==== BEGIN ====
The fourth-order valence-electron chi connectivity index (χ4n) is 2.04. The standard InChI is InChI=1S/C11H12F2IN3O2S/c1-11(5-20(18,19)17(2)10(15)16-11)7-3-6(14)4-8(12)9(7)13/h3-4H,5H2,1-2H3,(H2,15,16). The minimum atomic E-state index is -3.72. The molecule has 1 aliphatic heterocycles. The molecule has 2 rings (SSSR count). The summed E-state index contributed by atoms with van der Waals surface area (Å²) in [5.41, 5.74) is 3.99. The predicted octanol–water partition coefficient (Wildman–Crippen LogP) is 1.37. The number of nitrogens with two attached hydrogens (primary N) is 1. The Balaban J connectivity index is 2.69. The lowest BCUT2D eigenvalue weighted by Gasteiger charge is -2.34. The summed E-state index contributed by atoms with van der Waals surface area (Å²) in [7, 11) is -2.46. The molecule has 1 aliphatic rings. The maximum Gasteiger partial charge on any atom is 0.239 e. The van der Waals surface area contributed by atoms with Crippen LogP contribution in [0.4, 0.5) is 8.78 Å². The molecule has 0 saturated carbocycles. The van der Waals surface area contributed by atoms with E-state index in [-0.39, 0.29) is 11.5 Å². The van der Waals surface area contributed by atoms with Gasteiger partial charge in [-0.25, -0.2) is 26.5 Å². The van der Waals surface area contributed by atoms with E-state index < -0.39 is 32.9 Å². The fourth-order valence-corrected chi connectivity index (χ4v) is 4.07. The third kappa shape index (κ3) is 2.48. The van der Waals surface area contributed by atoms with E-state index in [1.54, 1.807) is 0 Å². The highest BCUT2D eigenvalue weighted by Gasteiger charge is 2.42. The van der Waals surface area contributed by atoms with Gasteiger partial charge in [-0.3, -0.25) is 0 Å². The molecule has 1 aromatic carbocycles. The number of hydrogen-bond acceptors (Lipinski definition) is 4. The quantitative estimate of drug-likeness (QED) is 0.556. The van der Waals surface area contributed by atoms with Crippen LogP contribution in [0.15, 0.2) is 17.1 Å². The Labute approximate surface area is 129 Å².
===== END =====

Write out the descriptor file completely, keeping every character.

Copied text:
The fourth-order valence-electron chi connectivity index (χ4n) is 2.04. The standard InChI is InChI=1S/C11H12F2IN3O2S/c1-11(5-20(18,19)17(2)10(15)16-11)7-3-6(14)4-8(12)9(7)13/h3-4H,5H2,1-2H3,(H2,15,16). The minimum atomic E-state index is -3.72. The molecule has 1 aliphatic heterocycles. The molecule has 2 rings (SSSR count). The summed E-state index contributed by atoms with van der Waals surface area (Å²) in [5.41, 5.74) is 3.99. The predicted octanol–water partition coefficient (Wildman–Crippen LogP) is 1.37. The number of nitrogens with two attached hydrogens (primary N) is 1. The Balaban J connectivity index is 2.69. The lowest BCUT2D eigenvalue weighted by Gasteiger charge is -2.34. The summed E-state index contributed by atoms with van der Waals surface area (Å²) in [7, 11) is -2.46. The molecule has 1 aliphatic rings. The maximum Gasteiger partial charge on any atom is 0.239 e. The van der Waals surface area contributed by atoms with Crippen LogP contribution in [0.4, 0.5) is 8.78 Å². The molecule has 0 saturated carbocycles. The van der Waals surface area contributed by atoms with E-state index in [-0.39, 0.29) is 11.5 Å². The van der Waals surface area contributed by atoms with Gasteiger partial charge in [-0.25, -0.2) is 26.5 Å². The van der Waals surface area contributed by atoms with E-state index < -0.39 is 32.9 Å². The fourth-order valence-corrected chi connectivity index (χ4v) is 4.07. The third kappa shape index (κ3) is 2.48. The van der Waals surface area contributed by atoms with E-state index in [1.54, 1.807) is 0 Å². The highest BCUT2D eigenvalue weighted by Gasteiger charge is 2.42. The van der Waals surface area contributed by atoms with Gasteiger partial charge in [-0.3, -0.25) is 0 Å². The molecule has 1 aromatic carbocycles. The number of hydrogen-bond acceptors (Lipinski definition) is 4. The quantitative estimate of drug-likeness (QED) is 0.556. The van der Waals surface area contributed by atoms with Crippen LogP contribution in [0.15, 0.2) is 17.1 Å². The Labute approximate surface area is 129 Å².